Chronic Pain: a Community-Based Exercise and Education Program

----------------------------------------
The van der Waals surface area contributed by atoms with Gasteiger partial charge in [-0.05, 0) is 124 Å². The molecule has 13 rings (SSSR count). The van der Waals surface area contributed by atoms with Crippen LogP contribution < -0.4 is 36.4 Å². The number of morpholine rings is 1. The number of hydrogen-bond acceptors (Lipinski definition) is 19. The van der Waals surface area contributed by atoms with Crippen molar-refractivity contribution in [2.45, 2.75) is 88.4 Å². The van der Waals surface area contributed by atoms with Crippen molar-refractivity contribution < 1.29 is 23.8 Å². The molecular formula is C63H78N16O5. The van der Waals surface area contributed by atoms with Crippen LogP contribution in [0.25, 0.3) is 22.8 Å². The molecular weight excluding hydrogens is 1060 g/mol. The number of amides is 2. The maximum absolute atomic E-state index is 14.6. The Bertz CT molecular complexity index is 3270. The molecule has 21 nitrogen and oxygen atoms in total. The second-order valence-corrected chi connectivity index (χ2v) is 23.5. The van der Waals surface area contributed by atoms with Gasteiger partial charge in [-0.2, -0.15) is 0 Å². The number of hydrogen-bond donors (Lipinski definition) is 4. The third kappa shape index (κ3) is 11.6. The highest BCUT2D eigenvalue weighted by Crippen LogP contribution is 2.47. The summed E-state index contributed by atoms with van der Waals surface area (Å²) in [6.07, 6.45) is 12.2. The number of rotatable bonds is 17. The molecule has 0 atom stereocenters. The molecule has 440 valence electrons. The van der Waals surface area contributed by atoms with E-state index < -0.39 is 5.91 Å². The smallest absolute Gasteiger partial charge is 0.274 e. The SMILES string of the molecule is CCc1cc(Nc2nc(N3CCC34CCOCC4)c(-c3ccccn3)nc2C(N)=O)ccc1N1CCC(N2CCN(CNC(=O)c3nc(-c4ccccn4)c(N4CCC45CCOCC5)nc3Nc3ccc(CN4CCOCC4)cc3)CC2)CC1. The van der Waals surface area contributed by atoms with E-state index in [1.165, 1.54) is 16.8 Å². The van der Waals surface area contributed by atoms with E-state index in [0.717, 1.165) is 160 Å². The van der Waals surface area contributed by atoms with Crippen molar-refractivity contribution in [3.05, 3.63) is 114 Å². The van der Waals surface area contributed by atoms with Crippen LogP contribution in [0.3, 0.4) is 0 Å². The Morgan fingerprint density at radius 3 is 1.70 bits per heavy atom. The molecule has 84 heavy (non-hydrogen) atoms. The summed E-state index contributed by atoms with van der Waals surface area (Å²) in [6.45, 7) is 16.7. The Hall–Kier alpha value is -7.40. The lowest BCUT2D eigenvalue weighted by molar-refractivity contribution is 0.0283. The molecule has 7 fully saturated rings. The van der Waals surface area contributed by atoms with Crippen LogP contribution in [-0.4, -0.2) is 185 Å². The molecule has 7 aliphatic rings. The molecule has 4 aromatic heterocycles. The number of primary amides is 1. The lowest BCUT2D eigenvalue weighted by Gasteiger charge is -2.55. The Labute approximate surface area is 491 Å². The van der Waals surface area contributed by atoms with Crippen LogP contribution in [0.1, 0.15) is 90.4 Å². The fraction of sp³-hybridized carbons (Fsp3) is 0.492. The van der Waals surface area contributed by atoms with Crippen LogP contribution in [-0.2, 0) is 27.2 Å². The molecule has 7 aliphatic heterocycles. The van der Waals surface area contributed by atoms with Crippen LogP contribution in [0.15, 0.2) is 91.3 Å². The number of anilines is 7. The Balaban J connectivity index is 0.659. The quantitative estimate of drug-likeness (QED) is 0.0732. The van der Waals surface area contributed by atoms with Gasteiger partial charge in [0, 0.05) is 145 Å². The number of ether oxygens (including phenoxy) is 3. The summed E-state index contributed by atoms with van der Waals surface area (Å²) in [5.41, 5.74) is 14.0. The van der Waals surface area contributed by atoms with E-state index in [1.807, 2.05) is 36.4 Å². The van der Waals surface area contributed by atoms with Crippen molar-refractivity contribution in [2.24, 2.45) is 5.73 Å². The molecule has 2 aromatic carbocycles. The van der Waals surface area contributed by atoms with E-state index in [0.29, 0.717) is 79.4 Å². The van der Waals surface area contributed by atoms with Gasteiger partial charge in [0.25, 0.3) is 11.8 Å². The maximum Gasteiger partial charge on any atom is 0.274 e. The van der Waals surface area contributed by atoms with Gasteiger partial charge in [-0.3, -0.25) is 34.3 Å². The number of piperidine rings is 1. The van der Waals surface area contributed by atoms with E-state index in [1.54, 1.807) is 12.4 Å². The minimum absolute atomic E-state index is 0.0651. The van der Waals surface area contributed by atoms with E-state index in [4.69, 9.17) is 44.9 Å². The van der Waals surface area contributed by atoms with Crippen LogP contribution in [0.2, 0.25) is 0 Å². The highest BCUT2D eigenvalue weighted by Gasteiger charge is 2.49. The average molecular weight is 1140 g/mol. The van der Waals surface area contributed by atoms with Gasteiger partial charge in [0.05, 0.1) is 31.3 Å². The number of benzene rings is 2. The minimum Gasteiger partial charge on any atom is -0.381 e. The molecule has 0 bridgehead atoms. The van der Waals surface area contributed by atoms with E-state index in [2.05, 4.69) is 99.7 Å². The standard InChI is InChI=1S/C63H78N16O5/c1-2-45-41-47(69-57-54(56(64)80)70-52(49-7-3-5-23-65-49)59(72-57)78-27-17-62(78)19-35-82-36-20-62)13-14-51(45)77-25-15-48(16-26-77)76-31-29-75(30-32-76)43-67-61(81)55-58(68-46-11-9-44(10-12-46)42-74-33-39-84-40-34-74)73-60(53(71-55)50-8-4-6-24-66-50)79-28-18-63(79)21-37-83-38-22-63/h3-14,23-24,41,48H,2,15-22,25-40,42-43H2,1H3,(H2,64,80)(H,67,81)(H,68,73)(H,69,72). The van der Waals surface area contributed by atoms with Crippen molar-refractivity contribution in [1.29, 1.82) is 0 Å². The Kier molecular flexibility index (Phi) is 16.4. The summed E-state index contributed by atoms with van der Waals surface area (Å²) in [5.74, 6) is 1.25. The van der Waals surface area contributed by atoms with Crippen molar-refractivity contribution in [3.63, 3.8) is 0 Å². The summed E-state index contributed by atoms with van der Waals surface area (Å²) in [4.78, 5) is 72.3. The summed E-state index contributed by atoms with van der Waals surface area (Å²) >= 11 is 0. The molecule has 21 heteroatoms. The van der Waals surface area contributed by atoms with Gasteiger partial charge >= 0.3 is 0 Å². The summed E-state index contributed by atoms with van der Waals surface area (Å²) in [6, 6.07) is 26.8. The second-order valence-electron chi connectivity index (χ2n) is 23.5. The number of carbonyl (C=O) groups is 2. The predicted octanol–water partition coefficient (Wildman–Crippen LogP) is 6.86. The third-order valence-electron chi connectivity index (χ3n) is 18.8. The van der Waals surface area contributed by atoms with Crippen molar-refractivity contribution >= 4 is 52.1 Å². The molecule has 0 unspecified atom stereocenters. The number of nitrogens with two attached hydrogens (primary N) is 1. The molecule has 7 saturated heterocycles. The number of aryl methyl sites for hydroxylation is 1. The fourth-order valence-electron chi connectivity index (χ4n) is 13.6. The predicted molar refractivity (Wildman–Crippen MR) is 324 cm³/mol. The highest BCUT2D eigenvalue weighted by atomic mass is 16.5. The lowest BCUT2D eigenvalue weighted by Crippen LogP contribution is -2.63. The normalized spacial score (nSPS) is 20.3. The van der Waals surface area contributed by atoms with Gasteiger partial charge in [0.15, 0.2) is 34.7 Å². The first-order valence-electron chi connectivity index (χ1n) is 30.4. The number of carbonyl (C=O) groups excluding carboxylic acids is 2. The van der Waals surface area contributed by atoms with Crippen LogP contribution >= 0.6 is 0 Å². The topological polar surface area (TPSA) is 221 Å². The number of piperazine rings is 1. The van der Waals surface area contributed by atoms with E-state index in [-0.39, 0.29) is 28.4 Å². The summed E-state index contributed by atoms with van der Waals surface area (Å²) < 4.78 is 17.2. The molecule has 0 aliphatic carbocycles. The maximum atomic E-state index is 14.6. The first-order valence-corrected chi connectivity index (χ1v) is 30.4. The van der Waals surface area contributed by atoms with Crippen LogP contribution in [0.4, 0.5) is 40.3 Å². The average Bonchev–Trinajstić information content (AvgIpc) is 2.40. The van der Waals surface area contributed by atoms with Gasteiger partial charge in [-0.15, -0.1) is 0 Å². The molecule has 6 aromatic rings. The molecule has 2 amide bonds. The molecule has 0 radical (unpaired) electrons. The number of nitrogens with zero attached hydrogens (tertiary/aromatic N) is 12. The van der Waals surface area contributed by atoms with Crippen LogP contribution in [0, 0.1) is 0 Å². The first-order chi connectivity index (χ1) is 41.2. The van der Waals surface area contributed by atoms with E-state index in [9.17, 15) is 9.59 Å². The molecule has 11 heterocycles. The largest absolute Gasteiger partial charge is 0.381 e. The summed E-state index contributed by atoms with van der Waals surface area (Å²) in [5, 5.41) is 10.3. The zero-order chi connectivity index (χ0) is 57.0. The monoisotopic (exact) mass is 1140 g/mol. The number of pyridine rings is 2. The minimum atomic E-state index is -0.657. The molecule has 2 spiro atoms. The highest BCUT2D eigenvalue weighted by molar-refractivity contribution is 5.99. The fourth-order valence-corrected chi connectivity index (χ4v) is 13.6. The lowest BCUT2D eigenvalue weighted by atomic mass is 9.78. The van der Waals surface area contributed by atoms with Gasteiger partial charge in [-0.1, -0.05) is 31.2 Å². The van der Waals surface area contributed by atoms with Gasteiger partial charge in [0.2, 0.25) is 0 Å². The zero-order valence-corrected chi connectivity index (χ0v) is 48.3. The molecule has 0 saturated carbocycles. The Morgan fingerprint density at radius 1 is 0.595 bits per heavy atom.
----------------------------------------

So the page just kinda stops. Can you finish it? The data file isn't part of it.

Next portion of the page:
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Chronic pain affects approximately 16% to 36% of Canadian adults and is one of the most common reasons for physician visits in Canada. The effects of a self-referral community-based education/exercise program (Y-PEP) on physical function and well-being were initially evaluated in 20 individuals with chronic pain who had attended one of three Y-PEP sessions in 2007. The 10-week program incorporated chronic pain education/self-management and various exercise modalities to allow individuals with chronic pain to try different physical activities in a safe and supported environment. Questionnaires were administered pre-, post-program, and at 10-weeks follow-up and provided data on demographic information, physical activity levels, depression, pain perception, and pain catastrophizing. Maximal activity levels and adjusted activity levels increased 7% and 10% respectively at post-program, but only the adjusted activity levels remained elevated at the 10-week follow-up. No significant changes occurred in any of the other outcome measures, however, the extent to which maximal and daily activity increased was significantly correlated with greater improvements in the extent to which pain interfered with one’s life (r=0.45) and with pain catastrophizing (r=0.45). These latter two improvements were significantly associated with greater decreases in depression score (r=0.50). Overall, these findings suggest that a community-based program for individuals with chronic pain can improve physical function and psycho-social well-being. Further effort is required to establish such programs in communities for individuals with chronic pain.